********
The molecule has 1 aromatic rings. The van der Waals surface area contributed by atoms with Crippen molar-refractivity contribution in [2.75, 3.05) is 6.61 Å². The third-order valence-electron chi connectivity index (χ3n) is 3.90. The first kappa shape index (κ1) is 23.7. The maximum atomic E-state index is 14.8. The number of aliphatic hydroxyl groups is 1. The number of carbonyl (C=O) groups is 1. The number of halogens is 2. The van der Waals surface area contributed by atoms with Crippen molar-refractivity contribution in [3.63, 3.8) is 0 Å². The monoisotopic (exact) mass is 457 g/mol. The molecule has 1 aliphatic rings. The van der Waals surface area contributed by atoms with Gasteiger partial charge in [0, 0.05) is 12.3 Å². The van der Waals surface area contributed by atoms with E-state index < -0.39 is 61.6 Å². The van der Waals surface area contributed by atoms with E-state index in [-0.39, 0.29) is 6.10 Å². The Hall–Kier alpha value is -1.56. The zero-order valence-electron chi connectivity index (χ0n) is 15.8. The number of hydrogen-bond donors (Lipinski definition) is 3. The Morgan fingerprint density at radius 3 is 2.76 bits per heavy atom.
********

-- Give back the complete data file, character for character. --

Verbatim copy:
The molecule has 1 aromatic rings. The van der Waals surface area contributed by atoms with Crippen molar-refractivity contribution in [2.75, 3.05) is 6.61 Å². The third-order valence-electron chi connectivity index (χ3n) is 3.90. The first kappa shape index (κ1) is 23.7. The maximum atomic E-state index is 14.8. The number of aliphatic hydroxyl groups is 1. The number of carbonyl (C=O) groups is 1. The number of halogens is 2. The van der Waals surface area contributed by atoms with Crippen molar-refractivity contribution in [3.63, 3.8) is 0 Å². The monoisotopic (exact) mass is 457 g/mol. The molecule has 1 aliphatic rings. The van der Waals surface area contributed by atoms with Gasteiger partial charge in [0, 0.05) is 12.3 Å². The van der Waals surface area contributed by atoms with E-state index < -0.39 is 61.6 Å². The van der Waals surface area contributed by atoms with E-state index in [-0.39, 0.29) is 6.10 Å². The Hall–Kier alpha value is -1.56. The zero-order valence-electron chi connectivity index (χ0n) is 15.8. The number of hydrogen-bond donors (Lipinski definition) is 3. The Morgan fingerprint density at radius 3 is 2.76 bits per heavy atom.